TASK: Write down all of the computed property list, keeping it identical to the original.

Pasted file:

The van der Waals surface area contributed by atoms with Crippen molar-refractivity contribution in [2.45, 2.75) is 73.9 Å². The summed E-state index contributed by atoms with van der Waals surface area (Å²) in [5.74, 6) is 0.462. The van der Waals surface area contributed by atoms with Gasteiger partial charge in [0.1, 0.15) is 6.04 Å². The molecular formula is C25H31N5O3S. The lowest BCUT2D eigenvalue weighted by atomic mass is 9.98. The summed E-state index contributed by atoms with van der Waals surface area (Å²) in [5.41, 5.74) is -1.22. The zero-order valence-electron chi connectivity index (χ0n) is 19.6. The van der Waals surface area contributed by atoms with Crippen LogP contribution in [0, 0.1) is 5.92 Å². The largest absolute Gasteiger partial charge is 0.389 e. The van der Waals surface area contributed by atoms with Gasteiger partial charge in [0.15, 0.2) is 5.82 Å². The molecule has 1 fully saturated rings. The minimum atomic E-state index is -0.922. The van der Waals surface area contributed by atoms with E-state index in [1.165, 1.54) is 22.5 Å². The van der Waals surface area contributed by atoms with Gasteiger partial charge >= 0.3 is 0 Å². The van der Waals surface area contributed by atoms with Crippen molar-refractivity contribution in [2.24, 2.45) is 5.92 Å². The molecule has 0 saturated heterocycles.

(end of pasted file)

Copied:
The van der Waals surface area contributed by atoms with Crippen molar-refractivity contribution in [2.45, 2.75) is 73.9 Å². The summed E-state index contributed by atoms with van der Waals surface area (Å²) in [5.74, 6) is 0.462. The van der Waals surface area contributed by atoms with Gasteiger partial charge in [0.1, 0.15) is 6.04 Å². The molecular formula is C25H31N5O3S. The lowest BCUT2D eigenvalue weighted by atomic mass is 9.98. The summed E-state index contributed by atoms with van der Waals surface area (Å²) in [5.41, 5.74) is -1.22. The zero-order valence-electron chi connectivity index (χ0n) is 19.6. The van der Waals surface area contributed by atoms with Crippen LogP contribution in [0, 0.1) is 5.92 Å². The largest absolute Gasteiger partial charge is 0.389 e. The van der Waals surface area contributed by atoms with Gasteiger partial charge in [0.15, 0.2) is 5.82 Å². The molecule has 1 fully saturated rings. The minimum atomic E-state index is -0.922. The van der Waals surface area contributed by atoms with E-state index in [1.165, 1.54) is 22.5 Å². The van der Waals surface area contributed by atoms with Gasteiger partial charge >= 0.3 is 0 Å². The van der Waals surface area contributed by atoms with Crippen molar-refractivity contribution in [2.24, 2.45) is 5.92 Å². The molecule has 0 saturated heterocycles.